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Section 2.8. Burst Transfers

Applies to: PL08x DMAC (DM & SM)

Answer

What size transfers does the DMAC support?

The PrimeCell DMAC supports 8- (byte), 16- (halfword) and 32- (word) bit transfers on the AHB.

Does the burst size defined for each channel influence the type of AHB transfer that is carried out? If not, how do I define that a channel should carry out burst transfers?

There are two types of DMA request signal: DMACxBREQ and DMACxSREQx.

The DMACxBREQ signal causes a programmed burst number of words to be transferred whereas the DMACxSREQx causes a single word to be transferred.

The size of the AHB transfer depends on a number of factors:

  • The amount of data to be transferred;
  • The width of the transfer;
  • The space (or amount of data) in the channel's FIFO;
  • Size of burst

Depending on the factors mentioned above, the DMA controller will use INCR/INCR4/INCR8/INCR16. The DMA controller will use the largest burst size it can. INCR is used for the smallest transfers - single, double and triple data transfers. After that it may be a combination of INCR4 and INCR or INCR8 and INCR4 and INCR depending on the number of transfers. If the number of transfers does not fit into the standard AHB burst types then INCR will be used.

What DMAC request signals should be used for bursts of one transfer?

The DMA controller has two sets of request signals that can be used by peripherals to request a data transfer. If a peripheral does not have burst capability or it is not able to use the burst or last request signals, this will mean that the DMA controller will have to be the flow controller. If a peripheral only transfers single words of data, thus only using the DMASREQ signal; then it is not necessary to connect the burst request signal; although you may choose to do so.

Page 2-12 of the Technical Reference Manual shows examples of the DMA request and response connectivity. As the peripheral you mention will not make full use of all the signals, output signals that are not required are left unconnected, whilst input signals that are not required must be tied LOW (in this case DMACxBREQ, DMACxLSREQ and DMACxLBREQ must be tied LOW).

So you may have something like this:

DMAC Block Diagram

So in this situation the peripheral will assert the DMASREQ signal and then the DMA controller will use the DMACCLR signal to clear of acknowledge the request. Appendix B in the Technical Reference Manual shows different scenarios when using the DMA controller and peripherals or memory.

Section B.4.2 for example shows a memory-to-peripheral example with the second diagram (Figure B-2) showing that if you have transactions comprising of single requests, you can use the burst request signal DMACBREQ, and set the burst size to 1.

So in summary,either DMASEQ or DMABREQ (where burst set to 1) can be used.

Could I use DMASREQ connected to DMACBREQ (where burst size is set to 1)?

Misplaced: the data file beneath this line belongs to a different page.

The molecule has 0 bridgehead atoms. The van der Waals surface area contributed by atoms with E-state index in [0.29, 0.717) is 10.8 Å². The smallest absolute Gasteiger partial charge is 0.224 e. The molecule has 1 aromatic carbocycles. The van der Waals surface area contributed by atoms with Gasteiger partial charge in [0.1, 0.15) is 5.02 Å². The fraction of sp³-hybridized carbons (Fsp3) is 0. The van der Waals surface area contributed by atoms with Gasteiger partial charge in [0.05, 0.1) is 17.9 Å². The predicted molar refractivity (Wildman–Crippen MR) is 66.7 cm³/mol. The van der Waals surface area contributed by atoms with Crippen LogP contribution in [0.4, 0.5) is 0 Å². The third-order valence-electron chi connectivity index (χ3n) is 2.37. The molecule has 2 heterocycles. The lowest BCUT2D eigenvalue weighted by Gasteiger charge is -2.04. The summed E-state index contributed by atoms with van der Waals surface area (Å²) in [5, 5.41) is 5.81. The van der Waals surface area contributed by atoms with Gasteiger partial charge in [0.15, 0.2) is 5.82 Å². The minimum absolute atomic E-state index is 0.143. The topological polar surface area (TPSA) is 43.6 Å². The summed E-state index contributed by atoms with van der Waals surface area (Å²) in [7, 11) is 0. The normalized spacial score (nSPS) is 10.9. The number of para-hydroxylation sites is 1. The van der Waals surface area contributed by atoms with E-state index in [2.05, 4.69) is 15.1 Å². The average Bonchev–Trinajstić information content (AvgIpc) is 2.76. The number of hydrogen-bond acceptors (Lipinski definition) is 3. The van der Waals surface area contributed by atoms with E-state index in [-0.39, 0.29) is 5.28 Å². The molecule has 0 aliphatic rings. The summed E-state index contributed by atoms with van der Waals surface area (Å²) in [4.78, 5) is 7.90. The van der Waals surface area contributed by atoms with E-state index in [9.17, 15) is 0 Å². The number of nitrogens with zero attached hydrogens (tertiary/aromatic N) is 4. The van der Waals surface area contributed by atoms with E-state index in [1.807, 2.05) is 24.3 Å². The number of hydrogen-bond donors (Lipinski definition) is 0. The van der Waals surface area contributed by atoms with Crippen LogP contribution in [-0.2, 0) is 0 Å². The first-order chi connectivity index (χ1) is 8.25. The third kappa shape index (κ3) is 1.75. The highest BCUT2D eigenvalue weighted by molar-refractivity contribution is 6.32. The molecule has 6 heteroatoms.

Yes. Either DMASREQ (peripheral) can be connected to DMACSREQ (DMAC) or DMASREQ (peripheral) can be connected to DMACBREQ (DMAC) and burst size set to 1. In the latter case, with DMASREQ connected to DMACBREQ, the DMAC will treat it as a single request due to the fact that the burst size is set to 1. Both configurations should produce the same result.

Cases where requests from peripherals (be it source/destination) are ignored are:

For source requests:
-----------------------------
Source FlowControl
----------- -----------------
Memory DMAC/Dest All the source requests are ignored.
Peripheral DMAC/Dest Source LB and LS requests are ignored.

For destination requests:
-----------------------------
Destination FlowControl
----------- -----------------
Memory DMAC/Source All the destination requests are ignored.
Peripheral DMAC/Source The dest single requests and
LB-requests are ignored.

Section 3.5 on page 3-34 of the Technical Reference Manual states that 'Bursts do not cross the 1KB address boundary'. Does this refer to the address at the destination? How does the DMAC continue the rest of the burst?

If a burst crosses a boundary, HBURST goes to 001 (Burst of unspecified length) for smaller than quad transfers filling (emptying) up one 1KB space and then the remainder over to the next before resuming quad bursts (011). HBURST also goes to 001 if the FIFO in the DMAC is full and must be emptied to the destination slowly (ie data streaming to the destination word by word). Or, the FIFO is filled from a source lacking enough data for a quad burst.

How does the DMAC behave while HBURST=001 once the 1KB boundary has been crossed, for, for example, a peripheral which always provides data in 4 words with the quad burst in mind?

The DMA controller will be programmed to perform a burst of 4. When the peripheral requests a transfer by asserting the DMACxBREQ signal the DMA controller will read 4 words from the peripheral. The peripheral provides a data word for each memory access.

AHB bursts are allowed to be broken. This is performed by the AHB arbiter granting a higher priority master the bus. Whether this kind of burst breaking occurs or not depends upon the design of the AHB arbiter and the system design.

This burst breaking is indicated to the slave peripheral by the HTRANS signal going to NONSEQ. Therefore to be fully AHB compliant the peripheral should be able to handle this.

How does the DMAC deal with alignment?

The source and destination address must be aligned to the source and destination widths.

Attachments: img4010.gif

Article last edited on: 2008-09-09 15:47:25

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